6 House Hunt Tips for First-Time Home Buyers

Beginning your house hunt can sound like a daunting task. All the financial paperwork and the actual search can feel overwhelmingly stressful. Luckily, we are brand new first time home buyers and loaded with our 6 best lessons we learned. Take a breath and read on for a stress-free house hunt!

first-time home buyer

1. Get pre-qualified.

In my opinion, this may be the most important piece of advice on this list. Getting pre-qualified means having a mortgage company review your financial situation to determine what home price you can afford before you make an offer on a house.  You don’t technically have to be pre-qualified before you make an offer. However, being pre-qualified will make your offer much more attractive to sellers because it lessens their risk.  For example, if you make an offer on a home without being pre-qualified and the seller accepts your offer the home goes on deposit.  If the mortgage company then determines you cannot afford your offer the home goes back on the market and the seller starts again (other offers can be made on a home while it is on deposit in case one falls through).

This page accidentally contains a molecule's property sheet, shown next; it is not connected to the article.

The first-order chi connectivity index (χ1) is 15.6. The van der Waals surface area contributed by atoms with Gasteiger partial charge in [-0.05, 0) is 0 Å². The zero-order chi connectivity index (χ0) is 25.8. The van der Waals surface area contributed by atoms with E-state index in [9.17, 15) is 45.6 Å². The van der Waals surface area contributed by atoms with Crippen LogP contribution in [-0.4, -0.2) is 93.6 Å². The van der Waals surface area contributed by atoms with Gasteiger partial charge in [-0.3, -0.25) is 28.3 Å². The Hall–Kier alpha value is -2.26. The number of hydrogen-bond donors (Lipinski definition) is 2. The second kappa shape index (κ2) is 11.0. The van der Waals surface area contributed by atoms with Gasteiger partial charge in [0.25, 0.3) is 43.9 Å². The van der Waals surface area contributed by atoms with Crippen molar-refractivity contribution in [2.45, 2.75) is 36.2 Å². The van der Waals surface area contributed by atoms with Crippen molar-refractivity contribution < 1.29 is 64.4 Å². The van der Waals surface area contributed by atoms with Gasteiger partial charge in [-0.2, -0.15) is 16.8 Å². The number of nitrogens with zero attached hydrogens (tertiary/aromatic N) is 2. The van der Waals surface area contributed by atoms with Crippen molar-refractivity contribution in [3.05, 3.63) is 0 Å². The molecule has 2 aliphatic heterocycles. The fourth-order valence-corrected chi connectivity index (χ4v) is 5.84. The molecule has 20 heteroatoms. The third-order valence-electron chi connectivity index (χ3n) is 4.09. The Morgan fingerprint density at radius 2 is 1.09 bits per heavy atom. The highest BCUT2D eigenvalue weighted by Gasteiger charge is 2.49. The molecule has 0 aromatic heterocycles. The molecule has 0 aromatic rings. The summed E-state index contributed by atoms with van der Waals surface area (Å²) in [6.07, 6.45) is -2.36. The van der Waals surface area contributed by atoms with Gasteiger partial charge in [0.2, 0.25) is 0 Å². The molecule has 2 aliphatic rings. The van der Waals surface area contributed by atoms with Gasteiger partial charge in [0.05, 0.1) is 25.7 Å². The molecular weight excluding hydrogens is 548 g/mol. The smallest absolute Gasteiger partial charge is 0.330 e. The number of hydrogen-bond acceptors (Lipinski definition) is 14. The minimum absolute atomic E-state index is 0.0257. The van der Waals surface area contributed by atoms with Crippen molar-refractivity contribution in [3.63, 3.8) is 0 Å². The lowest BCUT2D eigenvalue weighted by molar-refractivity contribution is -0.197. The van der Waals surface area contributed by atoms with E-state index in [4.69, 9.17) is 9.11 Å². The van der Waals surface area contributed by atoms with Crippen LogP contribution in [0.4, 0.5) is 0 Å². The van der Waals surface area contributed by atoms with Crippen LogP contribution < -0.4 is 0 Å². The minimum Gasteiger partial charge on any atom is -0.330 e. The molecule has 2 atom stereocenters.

Back to you as the buyer though – why get your heart set on a home only to find out it is out of your budget and you have to back out?  Know your financial situation first and save yourself potential heartache but also make your offer even more attractive to a seller proving you can back up your offer. In competitive housing markets this can be HUGE. A home is most likely the biggest purchase you will ever make but could also really harm your financial future if you get in over your budget.  Make the most knowledgeable choice.

2. But don’t take the mortgage lender’s maximum as your maximum.

When the maximum loan amount is calculated, the mortgage lender isn’t considering your lifestyle and everything you enjoy doing in the budget.  They don’t care if you eat peanut butter and jelly for every meal for the next 30 years.  We got that number but also calculated out what we were willing to pay each month towards housing.  Guess what? We enjoy nice dinners occasionally and have hobbies we aren’t willing to give up (horseback riding ain’t cheap and neither is building computers).  Our maximum was much lower  than what we qualified for.  We did not want to sacrifice every penny we made to put into paying for this house.  It is much easier said than done to change a lifestyle you are used to.

3. Do your homework for government programs.